Discussion in 'Psychology' started by hermit_trader, Feb 27, 2003.

  1. I make a plan and try to stick to it. But the market tried to give me some temptation breaking my own rules. It is a very challenging game. Here is an example:

    My plan is only enter when the 5 moving averages are sorted. But there are some occasions that only 4 of them were sorted and if I put on a trade then I could make 6 or 7 points. Another occasion that all 5 of them were sorted and I put on a trade, I only got 2 or 3 points. Ah! Then I got a feeling that I don't need to stick to my own plan and still could make a even better trade.
  2. acrary


    It's only temptation if you're doing this and you don't want it to be part of your plan. I have multiple systems that I choose to front run, override, and pass on trades. I also do some pure discretionary trading outside of my systems.

    What I do is keep a log for every system; it's entry/exit, my execution around that system, and the net improvement. I also keep a log of discretionary trades. I love to trade, so this allows me to be involved with my systems in an active way. I'm also competitive, and this gives me a way of competing against myself and helps prevent falling asleep during the day.

    I can see in the logs that my executions are improving my results well beyond the results of the system. If I didn't, I'd either contract out for someone to execute my stuff, or I'd just do a pure mechanical approach.
  3. tfmoney


    I agree with you, In addition to this one of my problems has been forcing trades. When I can't find the obvious I have found myself forcing trades, and not sticking strictly to my trading plan. If you can't find the prefect trade that meets you trading plan it is a good idea not to trade!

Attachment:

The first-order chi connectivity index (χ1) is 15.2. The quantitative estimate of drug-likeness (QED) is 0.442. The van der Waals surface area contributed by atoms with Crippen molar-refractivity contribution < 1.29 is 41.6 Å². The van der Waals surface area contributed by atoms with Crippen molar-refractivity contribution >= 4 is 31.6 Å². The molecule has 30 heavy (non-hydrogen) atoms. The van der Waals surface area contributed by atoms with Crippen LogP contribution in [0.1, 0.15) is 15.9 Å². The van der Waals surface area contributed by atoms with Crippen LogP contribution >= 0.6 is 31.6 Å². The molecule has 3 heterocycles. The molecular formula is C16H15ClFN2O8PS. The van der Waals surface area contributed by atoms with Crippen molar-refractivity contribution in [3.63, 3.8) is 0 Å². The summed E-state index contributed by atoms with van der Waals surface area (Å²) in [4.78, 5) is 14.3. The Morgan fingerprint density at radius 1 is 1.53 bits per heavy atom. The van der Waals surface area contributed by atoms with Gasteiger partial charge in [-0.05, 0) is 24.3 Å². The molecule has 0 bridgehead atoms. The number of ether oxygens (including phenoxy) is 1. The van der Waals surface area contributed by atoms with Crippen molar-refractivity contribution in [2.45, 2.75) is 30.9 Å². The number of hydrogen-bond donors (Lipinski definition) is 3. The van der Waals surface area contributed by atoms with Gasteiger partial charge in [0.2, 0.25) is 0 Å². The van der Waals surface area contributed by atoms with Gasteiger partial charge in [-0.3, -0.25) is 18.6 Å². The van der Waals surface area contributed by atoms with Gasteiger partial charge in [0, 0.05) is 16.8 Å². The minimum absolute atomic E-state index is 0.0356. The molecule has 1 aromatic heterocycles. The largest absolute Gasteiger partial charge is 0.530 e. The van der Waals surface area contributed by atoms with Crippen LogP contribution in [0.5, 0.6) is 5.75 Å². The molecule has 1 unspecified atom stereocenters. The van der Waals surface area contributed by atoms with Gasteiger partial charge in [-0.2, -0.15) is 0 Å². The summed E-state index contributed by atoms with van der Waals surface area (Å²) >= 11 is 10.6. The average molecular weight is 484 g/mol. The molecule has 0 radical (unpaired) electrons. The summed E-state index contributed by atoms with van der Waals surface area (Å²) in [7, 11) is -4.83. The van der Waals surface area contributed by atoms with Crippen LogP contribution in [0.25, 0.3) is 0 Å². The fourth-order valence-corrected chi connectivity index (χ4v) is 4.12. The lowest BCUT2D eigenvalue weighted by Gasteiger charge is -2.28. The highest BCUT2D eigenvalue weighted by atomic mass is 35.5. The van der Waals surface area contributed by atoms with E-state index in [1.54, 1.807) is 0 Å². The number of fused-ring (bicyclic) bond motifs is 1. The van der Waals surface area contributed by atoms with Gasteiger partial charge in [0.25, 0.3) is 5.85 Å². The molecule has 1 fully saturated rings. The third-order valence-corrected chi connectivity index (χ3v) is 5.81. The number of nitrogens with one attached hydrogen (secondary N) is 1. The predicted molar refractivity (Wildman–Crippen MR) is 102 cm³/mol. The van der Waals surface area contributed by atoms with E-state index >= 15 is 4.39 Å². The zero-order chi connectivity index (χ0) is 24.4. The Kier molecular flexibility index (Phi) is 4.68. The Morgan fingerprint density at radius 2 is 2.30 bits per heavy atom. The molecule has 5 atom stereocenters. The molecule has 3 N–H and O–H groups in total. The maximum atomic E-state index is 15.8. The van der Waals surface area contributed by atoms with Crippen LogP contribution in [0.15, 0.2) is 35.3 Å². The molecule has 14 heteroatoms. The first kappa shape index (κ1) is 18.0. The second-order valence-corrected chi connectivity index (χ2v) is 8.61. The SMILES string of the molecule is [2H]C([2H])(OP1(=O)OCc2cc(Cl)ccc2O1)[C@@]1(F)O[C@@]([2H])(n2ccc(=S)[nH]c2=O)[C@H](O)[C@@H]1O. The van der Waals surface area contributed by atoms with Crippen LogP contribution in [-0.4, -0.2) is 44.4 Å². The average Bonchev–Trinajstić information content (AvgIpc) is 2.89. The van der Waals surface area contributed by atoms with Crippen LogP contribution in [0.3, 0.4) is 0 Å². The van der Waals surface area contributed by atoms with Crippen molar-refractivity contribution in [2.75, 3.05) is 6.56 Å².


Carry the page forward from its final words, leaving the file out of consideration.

4. yep, that's another problem with this market. not many opportunities. i've been keeping my hands AWAY from my computer, waiting for setups, and thinking more about some new setups...
  5. opm8


    The post that this link points to is definitely one of the most helpful things I've ever read on this forum.

    One other point I'd like to add that made a big difference in my trading (slightly off topic here) is to never give back more than 50% of my profits on a trade. ie. if I'm in a trade that's moved two points in my favour (say I have a 4 point target) I move my stoploss to one point away. If it retraces I'm out. Maybe it'll eventually get to my original target but this way I'm guaranteed profit and that's very important to me, especially in this crazy pre-war market.

  6. You read in list of "101 rules from Anonymous trader" that you must make a trading plan. Sure but those kind of list is just a short reminder. The important is not to make a trading plan per se but to make a good trading plan. And how to do that just requires an entire book. In fact each person has his own definition and criterias. As for myself a plan could be, by using an image:

    - a map like the plan of London. Concretely they are my model charts where points are joined by lines exactly like cities are joined by subways. Maps have different scales so do my maps.
    - an estimation of the environment and "atmospheric" conditions . Concretely I have color trends defined on my pseudo elliott charts for different scales so that I know the direction of the winds on local and global regions. Possibly I know the dynamic of the winds that is to say how the wind will change direction at some points.
    - a set of scenarios with a set of preconditions. Preconditions are requirements necessary to validate a scenario. For example a precondition on opening.
    - a strategy for each scenario: wait, buy, sell, stop


    P.S.: what is important is to note details in a journal. This phase is a hard work much more than preparation phase that's why I bet not much people do it. Also it is more important to note the failure than the success. It is failure that will show you where to improve things, since improvment is the goal, the goal is not contemplation of your good work :)